Hearth timber behind Hamilton East fire
One of hundreds of old Waikato homes had a potentially lethal surprise hiding beneath the fire place for its new inhabitants.
Yvonne Atkins, 24, her partner, Leslie Laing, 25, and their four children aged from 11-months to six years old moved into the Nixon St house in Hamilton East a fortnight ago.
This morning, after a night relishing the open fire, the house nearly burnt down.
Atkins said her father dropped her children and some firewood off on Wednesday night.
The landlord had given the fire place the all clear so they lit it and relished the raw Winter heat.
The children were put to bed about 8.30pm but Atkins was up till 2.30am. Laing was elsewhere.
''I seen smoke under the tile bit of the fire place in front,'' Atkins said.''I didn't know what was smoking... I grabbed a pot of water, enough to put out the embers.''
She went to sleep until her baby woke at 5am.
''I got up, walked from my room into [the kitchen] wondering why it was all full of smoke. I thought it was from when I put [the embers] out at 2.30am.''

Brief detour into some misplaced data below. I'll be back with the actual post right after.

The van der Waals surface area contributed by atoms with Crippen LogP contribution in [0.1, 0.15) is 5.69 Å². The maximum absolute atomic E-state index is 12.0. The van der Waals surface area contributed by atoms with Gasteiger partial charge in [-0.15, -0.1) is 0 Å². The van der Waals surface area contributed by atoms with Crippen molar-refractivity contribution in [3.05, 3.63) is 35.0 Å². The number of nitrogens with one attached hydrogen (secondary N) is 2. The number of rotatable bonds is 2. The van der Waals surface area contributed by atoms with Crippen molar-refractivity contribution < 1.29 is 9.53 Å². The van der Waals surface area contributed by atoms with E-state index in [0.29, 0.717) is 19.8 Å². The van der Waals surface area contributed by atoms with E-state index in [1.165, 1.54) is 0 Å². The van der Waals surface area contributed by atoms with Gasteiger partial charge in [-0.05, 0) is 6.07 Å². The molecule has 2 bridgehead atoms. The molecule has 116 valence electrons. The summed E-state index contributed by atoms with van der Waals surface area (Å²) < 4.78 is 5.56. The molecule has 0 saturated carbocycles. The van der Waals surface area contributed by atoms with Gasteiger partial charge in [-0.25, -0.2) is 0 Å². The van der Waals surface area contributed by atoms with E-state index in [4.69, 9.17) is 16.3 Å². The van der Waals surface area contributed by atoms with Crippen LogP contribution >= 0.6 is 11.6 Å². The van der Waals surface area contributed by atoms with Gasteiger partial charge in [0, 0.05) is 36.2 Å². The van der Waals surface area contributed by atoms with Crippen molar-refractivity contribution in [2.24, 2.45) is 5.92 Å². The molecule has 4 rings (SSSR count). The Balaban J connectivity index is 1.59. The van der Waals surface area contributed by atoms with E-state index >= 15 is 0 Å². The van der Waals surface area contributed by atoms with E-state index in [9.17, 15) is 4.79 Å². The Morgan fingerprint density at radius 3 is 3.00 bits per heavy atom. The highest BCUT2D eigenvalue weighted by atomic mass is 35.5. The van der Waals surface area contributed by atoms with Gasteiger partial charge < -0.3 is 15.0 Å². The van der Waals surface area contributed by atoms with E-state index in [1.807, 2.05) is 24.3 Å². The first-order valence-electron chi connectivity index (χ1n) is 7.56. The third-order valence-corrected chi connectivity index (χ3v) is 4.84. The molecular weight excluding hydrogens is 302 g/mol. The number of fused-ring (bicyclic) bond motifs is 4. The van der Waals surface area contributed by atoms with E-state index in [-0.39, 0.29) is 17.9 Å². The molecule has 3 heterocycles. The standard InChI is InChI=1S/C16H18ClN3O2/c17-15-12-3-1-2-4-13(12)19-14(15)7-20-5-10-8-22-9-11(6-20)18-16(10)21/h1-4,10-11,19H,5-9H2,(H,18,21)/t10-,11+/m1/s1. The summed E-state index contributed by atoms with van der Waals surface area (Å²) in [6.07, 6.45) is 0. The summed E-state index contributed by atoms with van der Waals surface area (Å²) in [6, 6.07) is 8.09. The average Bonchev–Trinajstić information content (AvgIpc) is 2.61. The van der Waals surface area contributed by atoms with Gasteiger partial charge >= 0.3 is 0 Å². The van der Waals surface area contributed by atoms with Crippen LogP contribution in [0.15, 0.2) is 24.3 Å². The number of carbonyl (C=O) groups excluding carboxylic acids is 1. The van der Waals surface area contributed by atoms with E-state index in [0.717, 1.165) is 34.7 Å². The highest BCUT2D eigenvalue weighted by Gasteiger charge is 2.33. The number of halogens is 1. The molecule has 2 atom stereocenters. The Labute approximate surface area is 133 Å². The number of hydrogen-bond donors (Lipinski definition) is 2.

She tended her baby then opened the doors and windows.
''By the time I went back to our room it was full of smoke. I thought, ok I'll go and sit in with the kids. I was on the bed and all I could hear was this crackling sound, and a tink tink tink, like someone was chucking something at the side of the house.''
Atkins looked outside and saw an orange glow in the dim dawn light.
She went outside and saw flames licking up the side of the house from the hearth.
''I was like what the f*** and grabbed my phone.''
While the fire fighters responded she tried to put it out herself.
The Hamilton Central Fire Station crew got it under control and a fire investigator exposed the culprit - the timber framing holding up the hearth. Since the house was built, perhaps in the 1950s, the framing has heated and cooled to the point where it's extremely dry and flammable.
''We call it pyrophoric action,'' station officer Dave Gunn said. ''Every time you light the fire the timber heats up, cools down, heats up cools down - it's been going on for years. It becomes light like balsa wood and just ignites. They could have lost the whole house.''
The sole smoke alarm had no battery power and Gunn said they would install new ones for the family.
There are many houses constructed in the same way and Gunn warned people to be vigilant and make sure smoke alarms work.
Mother and baby were both treated for smoke inhalation.
Meanwhile, emergency services responded to a call out at Paewhenua Rd house near Otorohanga around 2.20am, Fire Service spokeswoman Nicole Bernard said.
When three trucks form the Otorohanga Volunteer Fire Brigade arrived the building was engulfed in flames, she said.
The occupants were not home and it took more than an hour to get the blaze under control.
A fire investigator is due at the scene this morning to determine the cause.